Rape (Part 1)

There was a video of a 17 year old, mentally handicapped girl allegedly being raped by 7 men that went viral in South Africa. The country was up in arms at this appalling incident. There was anger and frustration from every sector about everything from woman and child abuse, lack of leadership, a lost youth to the dark side of technology. A lot of, seemingly, rhetorical questions are being asked. Most common of these was; what the hell is going on? My name is Vus, and I would like me and you [insert your name here] to talk about rape.

Why am I introducing myself and wanting your name? Because when in moments like these, people tend to hide behind the concept of “society“. This absolves them from the need to be, personally, part of the issue. People throw in their 140 characters worth and keep stepping.

What is Rape?
Rape is a form of sexual violence whereby a perpetrator either physically forces or coerces an individual to engage in a sexual act without their consent. However, rape does not always involve physical force and physical harm does not always occur. This will be important later on.

Real Men Do Rape
With the furor around this #RapeVideo incident the phrase “Real Men Don’t Rape” has been thrown about like coaches for Bafana Bafana. I have a problem with this. The idea of a “Real Man” is so relative as to be nonexistent. Who decides what qualities this specimen should have? Whose definition should be used as a standard? No two people are the same and although there are certain “acceptable” traits, no one can really tell another who they should be.

Also, this girl was not raped by Bugs Bunny and Winnie the Pooh. Real men  (and a minor) raped this girl. Yes, the “Real Men” thing is more a metaphor than a direct, physical definition, I know. But why are we using clichéd metaphorics to describe such a heinous act? Because is easier. Its easier to detach them from our “society” because that way it is unlikely that we are going to accept that these are people we live with. “Who are these monsters?“, I read on twitter. Monsters, huh? No, they are not monsters. They are flesh and blood human beings, born of woman, much like me and you.

Why do I have a problem with these phrases? Because when a woman has to deal with the trauma of  being raped and you portray the perpetrators as some inhuman, supernatural beings, I doubt it does much for her psyche. It was not Smiggle from Lord of The Rings looking for his “prescioussss” inside her. It was someone you may have as easily walked passed in the street and didn’t think twice about. My point is that in understanding this issue of rape we need to accept that we live in a society that contains rapists. Some of them being very normal Joe’s you might even hang out with.

Rape In Mind
The thing about these incidents that we read about that scares people is imagination. What terrifies a woman when she reads about rape is the possibility of it happening to her. Even worse, being curious human beings, she imagines what it would be like to be raped. The shear terror, the pain, the smell, the utter thought of being violated like that. Well, men, being curious human beings too, also imagine what it would take for them to rape someone. Real talk.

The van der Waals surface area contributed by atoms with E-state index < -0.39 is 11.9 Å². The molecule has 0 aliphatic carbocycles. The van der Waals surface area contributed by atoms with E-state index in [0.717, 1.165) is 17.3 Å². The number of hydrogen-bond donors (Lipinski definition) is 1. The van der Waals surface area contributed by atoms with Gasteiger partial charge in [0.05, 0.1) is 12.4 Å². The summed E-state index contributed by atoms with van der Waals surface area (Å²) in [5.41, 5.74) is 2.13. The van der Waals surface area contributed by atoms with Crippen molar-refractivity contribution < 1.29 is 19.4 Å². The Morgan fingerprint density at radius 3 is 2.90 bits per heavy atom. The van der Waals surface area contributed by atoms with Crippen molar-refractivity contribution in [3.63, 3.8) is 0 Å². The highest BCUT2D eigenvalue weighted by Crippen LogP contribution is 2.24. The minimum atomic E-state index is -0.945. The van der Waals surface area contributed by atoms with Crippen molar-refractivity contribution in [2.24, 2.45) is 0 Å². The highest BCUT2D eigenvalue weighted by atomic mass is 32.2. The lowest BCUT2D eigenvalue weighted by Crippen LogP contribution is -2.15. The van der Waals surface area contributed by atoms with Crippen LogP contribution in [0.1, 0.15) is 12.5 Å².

Yup, just like every woman thinks about the possibility or the process of being raped, every man asks himself the question: what would it take, what would possess me to rape someone. The good news is that most men don’t have the answers to this question(s). So, then where do rapists come from? The answer will break your heart.

I am saddened by the number of women that I know, personally, who’ve been raped. I will thumb suck a statistic and tell you that the number of  women who’ve been, or at least nearly, raped that you know personally is higher than you think. But wait, that’s not all. You know a lot more rapists than you think you do. The World Health Organization estimates that 1 in 4 women will likely experience sexual violence, and get this, by an intimate partner. Most women have been raped were raped by people they know. So who are these monsters and where do they come from? You know that better than I do.

What makes rape so complicated is that there is an assumption that it is this brutal act of violence perpetrated by some hooded, demented freak in a dark alley somewhere. Well, there’s a lot more demented freaks behind boom gates and  complexes than there are in dark allies. Let’s look at the definition of rape again. “It does not always include physical force and it does not always result in physical harm”. Think about that for a minute. This means that if we put aside the popular definition of rape as a brutal act of violence, then we are left with a whole lot more women and men who have actually been raped. AND we have a lot more rapists than we thought. This means that the possibility of the fact that you may have been raped is realer that you thought. So too, is the fact that you may have raped someone, and you didn’t know it.